Definition of 10Base2 in The Network Encyclopedia.
How a 10Base2 network Works
10Base2 networks are wired together in a bus topology, in which individual stations (computers) are connected directly to one long cable. The maximum length of any particular segment of a 10Base2 network is 185 meters. If distances longer than this are required, two or more segments must be connected using repeaters. Altogether, there can be a total of five segments connected using four repeaters, as long as only three of the segments have stations attached to them. This is referred to as the 5-4-3 rule.
A 10Base2 segment should have no more than 30 stations wired to it. The minimum distance between these stations must be 0.5 meters. Stations are attached to the cable using BNC connectors, and the ends of the thinnet cabling have BNC cable connectors soldered or crimped to them.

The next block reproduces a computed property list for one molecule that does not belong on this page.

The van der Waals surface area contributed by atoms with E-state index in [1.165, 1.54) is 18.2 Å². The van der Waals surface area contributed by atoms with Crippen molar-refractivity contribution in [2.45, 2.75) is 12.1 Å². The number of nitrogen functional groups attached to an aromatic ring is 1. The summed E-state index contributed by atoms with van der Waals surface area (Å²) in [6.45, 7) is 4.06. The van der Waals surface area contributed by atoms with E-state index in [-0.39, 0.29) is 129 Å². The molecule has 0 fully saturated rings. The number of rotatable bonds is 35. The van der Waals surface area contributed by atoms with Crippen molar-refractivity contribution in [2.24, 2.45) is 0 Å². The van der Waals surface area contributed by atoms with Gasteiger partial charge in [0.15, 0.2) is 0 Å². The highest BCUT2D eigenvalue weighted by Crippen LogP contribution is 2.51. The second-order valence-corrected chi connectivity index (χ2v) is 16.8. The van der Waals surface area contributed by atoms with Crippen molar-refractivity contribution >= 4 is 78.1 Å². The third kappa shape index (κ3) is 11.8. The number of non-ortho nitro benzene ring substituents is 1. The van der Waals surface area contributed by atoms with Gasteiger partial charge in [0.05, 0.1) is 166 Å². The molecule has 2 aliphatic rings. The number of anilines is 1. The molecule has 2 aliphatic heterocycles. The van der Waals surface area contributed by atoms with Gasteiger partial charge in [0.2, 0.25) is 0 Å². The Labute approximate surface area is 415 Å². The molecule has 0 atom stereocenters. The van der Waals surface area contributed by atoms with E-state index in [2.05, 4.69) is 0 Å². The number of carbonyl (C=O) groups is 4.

The designation 10Base2 comes from the speed of the network (10 Mbps), the signal transmission method (baseband transmission), and the maximum segment length (185 meters, rounded off to 200 with the zeros removed).
10Base2 networks are not implemented much anymore for two reasons. First, because their speed is limited to 10 Mbps, the networks perform poorly in today’s bandwidth-hungry, Internet-connected world. Second, 10Base2 networks have a single point of failure—the long, linear bus cable used to connect the stations. A single break or loose connection brings down the entire network, and every cable segment and station connection must be checked to determine the problem. If you are wiring an office for a small LAN with low bandwidth requirements, use 10BaseT instead. For moderate to high bandwidth requirements, try using Fast Ethernet instead.
The two ends of a 10Base2 bus must be properly terminated. If they are not, signals will bounce and network communications will be impossible.